Book Launch and Panel Discussion | Superbugs: An Arms Race against Bacteria
- William Hall a public policy professional, served as Senior Policy Advisor for the Review on Antimicrobial Resistance.
- Anthony McDonnell: Senior Health Economist, Nuffield Department of Medicine, University of Oxford, and previously Head of Economic Research for the Review on Antimicrobial Resistance.
- Jim O’Neill, an internationally recognized economist, served as Chair of the Review on Antimicrobial Resistance.
- Jayasree K. Iyer, Executive Director of the Access to Medicine Foundation
- Robert Budd, Keeper of Science and Medicine at the Science Museum
- Professor Peter Piot, Director of the London School of Hygiene & Tropical Medicine
Further speakers to be added
Date: Thursday 26 April
Time: 17:30 – 19:00
Venue: John Snow Lecture Theatre, Keppel Street
Following the talk and panel discussion, a book sales and signing will take place in the South Courtyard Café.
Superbugs will be available to purchase at the event (cash and card) for the special price of £15.
Seminar | The new Sustainable Development Goals and Access to Essential Medicine
The Honourable Michael Kirby AC CMG will deliver this special Seminar entitled ‘The new Sustainable Development Goals and Access to Essential Medicines’.
First appointed a judge in 1975, he ultimately served on the High Court of Australia, the nation’s Federal Supreme Court, 1996-2009. Since his retirement from judicial office in 2009, he has literally been busier than ever. In 2010-11, he served on the Eminent Persons Group on the future of the Commonwealth of Nations. In 2011-12, on the United Nations Development Programme (UNDP) Global Commission on HIV and the Law. In 2013-14 as chair of the United Nations Human Rights Council’s commission of inquiry on human rights abuses in North Korea. In 2015-16 as a member of the UN Secretary General’s high-level panel on access to essential medicines. He has just been appointed as a member of a new initiative of UNDP on Global Judicial Integrity. He is in London for a series of lectures on rogue states and North Korea; on SDGs and access to essential medicines; and on LGBTIQ rights in Australia.
Speaker: The Honourable Michael Kirby AC CMG, UNDP
Date: Tuesday 20 March 2018
Time: 13:00 – 14:00
Venue: Manson Lecture Theatre, Keppel Street
About the Antimicrobial Resistance (AMR) Centre
AMR is a threat to life and healthcare globally. With increasing levels of international concern about AMR, we need high quality research and evidence to guide action. The London School of Hygiene & Tropical Medicine is unique in the breadth of disciplines used to meet this complex challenge. These range from microbiology and clinical medicine to social studies and economics. The School’s Antimicrobial Resistance Centre, launched in 2016, will foster connections between these scientific approaches, generating innovative approaches to science and policy.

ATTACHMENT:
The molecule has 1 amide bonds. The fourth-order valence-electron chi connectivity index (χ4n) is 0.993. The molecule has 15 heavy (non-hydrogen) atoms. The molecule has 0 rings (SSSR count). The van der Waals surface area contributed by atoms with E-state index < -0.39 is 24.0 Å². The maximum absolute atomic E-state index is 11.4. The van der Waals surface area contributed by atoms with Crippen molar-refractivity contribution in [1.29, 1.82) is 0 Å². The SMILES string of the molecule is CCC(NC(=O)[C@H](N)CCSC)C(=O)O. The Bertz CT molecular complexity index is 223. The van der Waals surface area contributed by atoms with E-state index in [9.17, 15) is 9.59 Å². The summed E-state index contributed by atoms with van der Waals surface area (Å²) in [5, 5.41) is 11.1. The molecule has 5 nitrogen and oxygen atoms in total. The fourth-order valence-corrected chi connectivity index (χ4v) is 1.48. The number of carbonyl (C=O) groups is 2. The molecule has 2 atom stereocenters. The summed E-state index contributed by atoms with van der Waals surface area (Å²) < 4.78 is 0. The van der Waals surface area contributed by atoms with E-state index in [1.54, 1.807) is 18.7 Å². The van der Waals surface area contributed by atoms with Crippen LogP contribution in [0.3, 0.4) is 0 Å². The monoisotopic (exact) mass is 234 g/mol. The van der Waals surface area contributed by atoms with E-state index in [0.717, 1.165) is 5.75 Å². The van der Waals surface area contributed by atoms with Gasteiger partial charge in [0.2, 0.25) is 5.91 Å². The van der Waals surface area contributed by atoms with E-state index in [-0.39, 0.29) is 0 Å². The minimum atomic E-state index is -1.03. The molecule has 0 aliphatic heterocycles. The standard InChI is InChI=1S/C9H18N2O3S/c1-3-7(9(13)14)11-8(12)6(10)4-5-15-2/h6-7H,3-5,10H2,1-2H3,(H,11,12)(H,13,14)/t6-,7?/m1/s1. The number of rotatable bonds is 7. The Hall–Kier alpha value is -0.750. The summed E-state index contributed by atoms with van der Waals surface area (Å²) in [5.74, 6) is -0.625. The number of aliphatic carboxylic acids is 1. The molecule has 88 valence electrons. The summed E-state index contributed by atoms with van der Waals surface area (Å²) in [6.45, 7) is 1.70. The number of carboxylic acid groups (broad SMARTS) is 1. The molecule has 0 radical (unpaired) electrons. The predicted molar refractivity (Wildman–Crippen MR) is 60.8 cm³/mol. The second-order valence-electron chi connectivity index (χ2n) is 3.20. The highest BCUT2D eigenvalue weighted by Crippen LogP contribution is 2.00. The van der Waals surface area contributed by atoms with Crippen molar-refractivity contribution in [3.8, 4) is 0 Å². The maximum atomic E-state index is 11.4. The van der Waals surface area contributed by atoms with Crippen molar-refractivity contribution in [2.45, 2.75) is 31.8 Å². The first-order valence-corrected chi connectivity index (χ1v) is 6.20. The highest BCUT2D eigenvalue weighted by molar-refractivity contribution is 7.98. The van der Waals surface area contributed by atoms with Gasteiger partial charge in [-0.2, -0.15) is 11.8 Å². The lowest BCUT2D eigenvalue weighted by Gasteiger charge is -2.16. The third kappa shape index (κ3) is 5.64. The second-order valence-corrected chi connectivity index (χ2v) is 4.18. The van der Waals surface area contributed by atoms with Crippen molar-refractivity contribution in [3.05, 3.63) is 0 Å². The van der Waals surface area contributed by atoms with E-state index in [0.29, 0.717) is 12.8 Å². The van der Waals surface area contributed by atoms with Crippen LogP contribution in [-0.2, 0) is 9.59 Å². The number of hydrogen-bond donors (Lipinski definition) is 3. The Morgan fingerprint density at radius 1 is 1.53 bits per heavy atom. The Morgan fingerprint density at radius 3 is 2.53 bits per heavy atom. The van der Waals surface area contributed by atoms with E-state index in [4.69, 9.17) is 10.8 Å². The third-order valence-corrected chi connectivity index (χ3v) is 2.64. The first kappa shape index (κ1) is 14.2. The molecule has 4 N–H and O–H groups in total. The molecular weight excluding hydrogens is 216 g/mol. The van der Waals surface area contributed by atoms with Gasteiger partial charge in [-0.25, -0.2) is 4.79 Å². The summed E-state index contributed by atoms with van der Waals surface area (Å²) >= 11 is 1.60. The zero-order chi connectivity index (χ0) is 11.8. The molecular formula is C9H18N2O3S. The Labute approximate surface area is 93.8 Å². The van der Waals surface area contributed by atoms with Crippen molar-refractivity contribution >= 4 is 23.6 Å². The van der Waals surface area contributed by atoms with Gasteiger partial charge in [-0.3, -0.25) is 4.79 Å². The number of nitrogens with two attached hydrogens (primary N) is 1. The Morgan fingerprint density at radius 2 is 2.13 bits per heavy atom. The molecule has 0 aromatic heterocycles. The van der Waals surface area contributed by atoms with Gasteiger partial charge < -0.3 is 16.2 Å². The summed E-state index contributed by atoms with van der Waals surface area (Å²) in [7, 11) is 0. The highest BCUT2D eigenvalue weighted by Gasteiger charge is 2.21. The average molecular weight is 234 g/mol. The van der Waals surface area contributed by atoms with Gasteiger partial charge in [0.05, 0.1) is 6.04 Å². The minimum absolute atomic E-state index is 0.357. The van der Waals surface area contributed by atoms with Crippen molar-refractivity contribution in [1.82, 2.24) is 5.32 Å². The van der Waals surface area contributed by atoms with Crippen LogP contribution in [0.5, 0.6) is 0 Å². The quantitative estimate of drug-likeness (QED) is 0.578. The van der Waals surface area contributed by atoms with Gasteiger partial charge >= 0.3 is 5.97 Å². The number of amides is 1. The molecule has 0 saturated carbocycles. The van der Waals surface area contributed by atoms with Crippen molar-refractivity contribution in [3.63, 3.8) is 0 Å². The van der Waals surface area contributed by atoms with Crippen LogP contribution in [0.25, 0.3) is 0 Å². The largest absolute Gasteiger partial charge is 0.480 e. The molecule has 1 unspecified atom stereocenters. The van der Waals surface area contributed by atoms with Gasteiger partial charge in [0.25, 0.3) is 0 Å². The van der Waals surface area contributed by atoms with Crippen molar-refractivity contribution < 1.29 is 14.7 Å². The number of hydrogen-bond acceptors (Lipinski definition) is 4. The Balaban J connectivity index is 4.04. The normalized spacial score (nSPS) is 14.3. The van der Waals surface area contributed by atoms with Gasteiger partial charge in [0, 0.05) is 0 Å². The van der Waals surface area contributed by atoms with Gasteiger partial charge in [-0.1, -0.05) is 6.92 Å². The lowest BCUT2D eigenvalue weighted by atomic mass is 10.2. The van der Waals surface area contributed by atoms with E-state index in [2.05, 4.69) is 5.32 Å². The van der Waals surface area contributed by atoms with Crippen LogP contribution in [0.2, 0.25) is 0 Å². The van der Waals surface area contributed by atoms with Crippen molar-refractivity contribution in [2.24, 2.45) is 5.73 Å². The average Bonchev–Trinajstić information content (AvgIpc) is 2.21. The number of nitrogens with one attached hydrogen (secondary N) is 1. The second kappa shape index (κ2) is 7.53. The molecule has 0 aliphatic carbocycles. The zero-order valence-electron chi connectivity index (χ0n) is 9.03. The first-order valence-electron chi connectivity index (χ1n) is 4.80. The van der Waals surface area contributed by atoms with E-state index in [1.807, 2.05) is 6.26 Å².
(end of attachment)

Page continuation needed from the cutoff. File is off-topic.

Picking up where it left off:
The Centre is based on five disciplinary pillars:
- Biological & Pharmacological Sciences
- Clinical & Veterinary Sciences
- Humanities & Environmental Sciences
- Epidemiology & Modelling
- Economic, Social & Political Sciences
The aims of the AMR Centre are:
- Promote and facilitate high quality research into AMR that builds on and exploits disciplinary strengths across LSHTM.
- Facilitate AMR related funding responses and collaboration opportunities.
- Provide an interface for LSHTM’s AMR research for staff, public, press and wider research communities.
- Provide educational materials on AMR.
Spotlight 05/02/18 | Global Antimicrobial Resistance Surveillance System (GLASS)
This week, the Global Antimicrobial Resistance Surveillance System (GLASS) published their report: (Early Implementation 2016-17) detailing the participation efforts and initial outcomes across the 52 countries currently enrolled. Glass was launched in October 2015 to support the global action plan on antimicrobial resistance.
Official national AMR data are collated for Acinetobacter spp., Escherichia coli, Klebsiella pneumoniae, Neisseria gonorrhoeae, Salmonella spp., Shigella spp., Staphylococcus aureus, and Streptococcus pneumoniae.
Metrics and Methods for Assessing Antibiotic Use – Roundtable
In late November 2017, the AMR Centre hosted 38 researchers, health and policy professionals in London for a roundtable to discuss how best antibiotic use can be measured in a way that informs strategies to address antibiotic resistance both nationally and internationally.
Read about the roundtable discussion here.
VIDEO | Rise and fall of the magic bullet
AMR Centre member Sam Willcocks walks us through the rise and fall of antibiotics, and shows us why we need to think carefully about how we harness new technology so that we can continue to do good.Watch